Written by Ritu Garg

Our limitations don’t make us less, they make us more.

Sounds oxymoronic! Paradoxical! Well, come with me, let’s unravel the knot together.

‘Our limitations don’t make us less

Wisdom tells that they make us more

But only if we let go and don’t stress

and live life focussing on our core.’

A limitation is a limitation only as long as we feel guilty and apologetic about it, as long as we feel the need to explain it, as long as we are embarrassed by it, as long as we feel the need to justify it, as long as we feel as though we are ‘not enough’ due to an incapacity that we think we have.

If looked at from a life-affirming perspective, it can be considered a strength to say, ‘No’ to the pursuit of a skill, trait, capability, or resource which the world finds important or normal to pursue, and absence of which might invite a ‘meh’ response from people, for which we are judged incapable, complacent, indolent , insensitive, selfish even.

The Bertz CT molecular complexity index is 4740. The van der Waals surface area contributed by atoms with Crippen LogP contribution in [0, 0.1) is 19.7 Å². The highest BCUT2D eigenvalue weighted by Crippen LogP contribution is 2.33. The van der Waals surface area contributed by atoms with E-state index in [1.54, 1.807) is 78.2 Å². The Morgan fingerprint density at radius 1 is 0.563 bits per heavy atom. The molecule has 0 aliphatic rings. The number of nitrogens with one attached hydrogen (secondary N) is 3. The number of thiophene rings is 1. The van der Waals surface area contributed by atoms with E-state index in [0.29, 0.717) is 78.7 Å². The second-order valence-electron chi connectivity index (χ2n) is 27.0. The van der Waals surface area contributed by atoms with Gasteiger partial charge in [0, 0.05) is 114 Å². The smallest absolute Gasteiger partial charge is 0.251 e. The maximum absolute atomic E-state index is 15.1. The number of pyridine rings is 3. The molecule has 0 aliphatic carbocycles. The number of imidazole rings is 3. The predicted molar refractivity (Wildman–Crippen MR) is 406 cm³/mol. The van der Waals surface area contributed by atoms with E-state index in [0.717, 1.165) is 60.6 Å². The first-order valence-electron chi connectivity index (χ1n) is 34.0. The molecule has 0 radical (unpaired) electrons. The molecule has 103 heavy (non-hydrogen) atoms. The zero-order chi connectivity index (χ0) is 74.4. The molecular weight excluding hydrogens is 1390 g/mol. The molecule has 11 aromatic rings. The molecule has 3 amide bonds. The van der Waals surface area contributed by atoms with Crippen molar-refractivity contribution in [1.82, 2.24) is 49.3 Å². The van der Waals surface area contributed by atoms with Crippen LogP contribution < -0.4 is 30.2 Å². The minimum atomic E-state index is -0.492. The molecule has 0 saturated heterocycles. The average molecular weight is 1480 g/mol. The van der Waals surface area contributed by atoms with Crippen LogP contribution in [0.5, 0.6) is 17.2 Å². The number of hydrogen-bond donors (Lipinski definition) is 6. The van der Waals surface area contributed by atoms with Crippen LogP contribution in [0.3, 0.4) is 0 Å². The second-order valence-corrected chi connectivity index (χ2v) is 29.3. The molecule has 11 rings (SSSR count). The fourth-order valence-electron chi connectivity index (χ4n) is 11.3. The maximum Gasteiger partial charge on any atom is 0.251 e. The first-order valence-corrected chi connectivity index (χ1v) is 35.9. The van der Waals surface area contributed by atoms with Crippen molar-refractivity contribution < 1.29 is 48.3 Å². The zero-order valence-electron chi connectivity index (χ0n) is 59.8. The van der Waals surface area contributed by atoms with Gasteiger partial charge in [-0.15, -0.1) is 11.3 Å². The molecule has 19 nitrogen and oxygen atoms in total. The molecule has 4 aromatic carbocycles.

The echo-chambers of friends, well-wishers, dear ones in our family, and the virtual universe of social media can inflate our ego and play on our emotions. The indiscriminate voices of our tribe will say, ‘Go for it, we have your back.’ We love this energy. We thrive on it and we keep going back to this pool to draw from it appreciation, encouragement, attention, advice, confirmation.  It’s a space where we never face rebuttal, we are never challenged.

But in this overwhelming crescendo of “Go for it,” our little voice, the most genuine voice in our head, is quietened. The importance of our own experience, our own conviction, our understanding of self, and of the workings of our physiological framework, get diminished. I don’t mean that one should not challenge oneself, that one should not upscale or learn new things, but the idea is to be ‘woke’ about it, to be aware of your own wish and also to reflect on where the urge to do something is coming from. Is it our soul calling for it or are we chasing a goal that has been projected onto us? Are we doing it as a participant in the ‘rat race’ or possibly as a response to FOMO (fear of missing out)?